First Eagle Investment Management – Market Narrowing: A Cue For Active Management
Headlines proclaimed the sharp decline in global stock markets that commenced in January 2016, but in fact the downturn had begun long before the headlines appeared. While the S&P 500 Index finished 2015 with a modest increase, the market’s performance was far from uniform. The 1.38% total return of the index can be broken into two components: a 3.3% positive return from the top 10 contributors and a 1.93% negative return from all the other stocks in the index. In other words, the top 10 contributors accounted for 240% of the total market return of the S&P 500 Index in 2015—far and away the largest percentage the top-10 stocks have contributed since the Global Credit Crisis (Exhibit 1).
Michael Mauboussin: Here’s what active managers can do
The debate over active versus passive management continues as trends show the ongoing shift from active into passive funds. Q2 2020 hedge fund letters, conferences and more At the Morningstar Investment Conference, Michael Mauboussin of Counterpoint Global argued that the rise of index funds has made it more difficult to be an active manager. Drawing Read More
The distortion presented in Exhibit 2 (next page) tells the same story from a different angle. By the end of 2015, roughly 30% of stocks in the S&P 500 Index were trading above their 200-day moving average. In other words, the great majority of stocks were losing ground.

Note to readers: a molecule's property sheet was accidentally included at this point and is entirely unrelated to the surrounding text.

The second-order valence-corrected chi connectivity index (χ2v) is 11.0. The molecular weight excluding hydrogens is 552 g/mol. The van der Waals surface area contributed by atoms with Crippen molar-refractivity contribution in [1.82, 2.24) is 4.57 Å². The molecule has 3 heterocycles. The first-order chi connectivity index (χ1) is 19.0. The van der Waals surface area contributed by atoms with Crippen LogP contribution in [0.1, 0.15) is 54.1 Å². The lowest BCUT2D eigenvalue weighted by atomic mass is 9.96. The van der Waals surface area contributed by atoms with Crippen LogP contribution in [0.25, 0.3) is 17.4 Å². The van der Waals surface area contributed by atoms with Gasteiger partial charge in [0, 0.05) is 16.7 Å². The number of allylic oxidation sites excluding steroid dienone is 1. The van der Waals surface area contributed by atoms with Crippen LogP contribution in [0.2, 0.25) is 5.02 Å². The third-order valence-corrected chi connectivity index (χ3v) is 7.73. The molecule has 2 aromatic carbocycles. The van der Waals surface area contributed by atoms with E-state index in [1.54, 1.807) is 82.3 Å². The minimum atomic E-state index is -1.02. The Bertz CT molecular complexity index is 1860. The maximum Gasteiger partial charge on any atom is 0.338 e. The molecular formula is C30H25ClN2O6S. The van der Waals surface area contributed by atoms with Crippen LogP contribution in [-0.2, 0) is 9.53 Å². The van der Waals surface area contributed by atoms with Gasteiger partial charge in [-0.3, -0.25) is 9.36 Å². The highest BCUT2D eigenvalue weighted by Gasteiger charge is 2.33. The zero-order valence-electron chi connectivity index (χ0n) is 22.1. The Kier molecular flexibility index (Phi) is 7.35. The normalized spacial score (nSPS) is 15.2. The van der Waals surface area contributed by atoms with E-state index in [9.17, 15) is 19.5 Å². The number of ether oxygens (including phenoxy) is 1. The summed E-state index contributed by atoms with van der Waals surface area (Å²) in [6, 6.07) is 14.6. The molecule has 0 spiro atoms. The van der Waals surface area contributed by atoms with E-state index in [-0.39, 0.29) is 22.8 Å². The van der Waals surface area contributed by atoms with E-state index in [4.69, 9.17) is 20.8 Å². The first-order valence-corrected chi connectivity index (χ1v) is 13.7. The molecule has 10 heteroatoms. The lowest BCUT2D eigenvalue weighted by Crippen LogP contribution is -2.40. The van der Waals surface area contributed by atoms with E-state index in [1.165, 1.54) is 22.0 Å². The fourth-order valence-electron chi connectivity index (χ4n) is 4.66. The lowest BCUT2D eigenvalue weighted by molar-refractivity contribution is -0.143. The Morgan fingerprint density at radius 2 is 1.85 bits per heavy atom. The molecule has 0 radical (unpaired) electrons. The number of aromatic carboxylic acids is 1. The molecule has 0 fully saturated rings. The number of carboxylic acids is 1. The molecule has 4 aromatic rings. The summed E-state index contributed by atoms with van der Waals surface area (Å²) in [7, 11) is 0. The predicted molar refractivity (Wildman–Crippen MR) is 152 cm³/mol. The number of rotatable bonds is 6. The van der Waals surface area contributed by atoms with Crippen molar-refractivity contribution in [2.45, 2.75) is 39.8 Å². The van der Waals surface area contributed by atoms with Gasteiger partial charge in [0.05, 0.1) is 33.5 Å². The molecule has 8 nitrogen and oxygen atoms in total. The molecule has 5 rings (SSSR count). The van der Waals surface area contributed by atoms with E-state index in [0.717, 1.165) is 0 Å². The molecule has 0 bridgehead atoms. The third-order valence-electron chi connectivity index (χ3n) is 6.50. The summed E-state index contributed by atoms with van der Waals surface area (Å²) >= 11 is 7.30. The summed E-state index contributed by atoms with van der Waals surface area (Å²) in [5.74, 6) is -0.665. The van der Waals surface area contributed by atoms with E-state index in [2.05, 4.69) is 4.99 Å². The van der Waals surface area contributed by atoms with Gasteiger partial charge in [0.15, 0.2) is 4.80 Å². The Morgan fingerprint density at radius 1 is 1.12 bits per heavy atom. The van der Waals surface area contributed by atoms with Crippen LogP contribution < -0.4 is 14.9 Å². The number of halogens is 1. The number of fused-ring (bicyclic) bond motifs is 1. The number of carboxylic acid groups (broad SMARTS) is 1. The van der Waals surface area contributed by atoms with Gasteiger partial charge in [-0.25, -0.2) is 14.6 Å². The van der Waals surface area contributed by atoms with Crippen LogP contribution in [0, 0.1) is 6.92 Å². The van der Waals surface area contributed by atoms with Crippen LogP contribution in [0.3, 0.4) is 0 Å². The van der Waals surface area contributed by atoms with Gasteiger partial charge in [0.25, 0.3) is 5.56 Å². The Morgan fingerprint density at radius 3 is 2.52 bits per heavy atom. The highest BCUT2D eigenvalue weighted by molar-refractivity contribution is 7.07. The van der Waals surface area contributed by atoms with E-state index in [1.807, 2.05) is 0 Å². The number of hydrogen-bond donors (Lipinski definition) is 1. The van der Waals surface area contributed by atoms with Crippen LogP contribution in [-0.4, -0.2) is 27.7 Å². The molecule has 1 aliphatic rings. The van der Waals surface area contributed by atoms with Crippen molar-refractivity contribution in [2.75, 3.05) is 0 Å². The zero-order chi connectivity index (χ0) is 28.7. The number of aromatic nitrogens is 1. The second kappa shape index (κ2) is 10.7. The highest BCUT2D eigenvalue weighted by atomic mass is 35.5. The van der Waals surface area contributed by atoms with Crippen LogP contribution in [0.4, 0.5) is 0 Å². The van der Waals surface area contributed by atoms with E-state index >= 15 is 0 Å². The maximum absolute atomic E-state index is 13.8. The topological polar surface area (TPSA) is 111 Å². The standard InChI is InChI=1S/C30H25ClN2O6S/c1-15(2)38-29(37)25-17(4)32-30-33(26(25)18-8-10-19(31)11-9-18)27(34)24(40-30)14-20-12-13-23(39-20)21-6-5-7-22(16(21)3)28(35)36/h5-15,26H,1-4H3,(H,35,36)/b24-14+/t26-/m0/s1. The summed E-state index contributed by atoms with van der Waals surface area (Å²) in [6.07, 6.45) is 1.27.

First Eagle Investment Management – Market Narrowing
Why did the market narrow so dramatically? In 2015, as in the two prior years, we believe investors’ relentless pursuit of growth stocks and impatience with value stocks were the key drivers. As corporate growth became quite scarce, a small group of stocks scored strong gains while most other stocks in the index languished.
In our view, the narrowing that occurred in 2015 should have sounded an alarm for investors in passive funds—particularly those tracking capitalization-weighted indices. As a few stocks climbed to astronomical heights, passive funds were generally obliged to buy them at higher and higher prices. An investor who overpays for a security faces the very serious risk of permanent impairment of capital.
Market narrowing may indicate risky conditions for passive investors. The trend that appeared in 2015 may have reminded some investors of the “Nifty 50” stocks that predominated in the 1970s. The Nifty 50 were large-cap US growth stocks that were considered solid buy-and-hold investments by a large number of investment managers. Their prices were driven higher and higher, and when the market crashed in 1973, the overvalued Nifty 50 suffered a steep decline.
For active managers who focus on fundamental stock selection and seek downside protection, last year’s market narrowing had a very different impact. For First Eagle, it was a source of opportunity. We seek to purchase shares that are trading at a discount to our estimate of their intrinsic value, and when the market neglected the great majority of stocks, some fell to price levels that interested us. In 2015 we were able to buy shares of companies that had been on our wish list for some time.
We endeavor, above all, to protect our clients’ purchasing power. Aware of the underlying frailties in the markets, we focus on building an all-weather portfolio that can potentially take advantage of declining—or narrowing—markets, as well as rising ones. We believe our form of active, benchmark-agnostic value investing may help meet the challenges of all stages of the market cycle.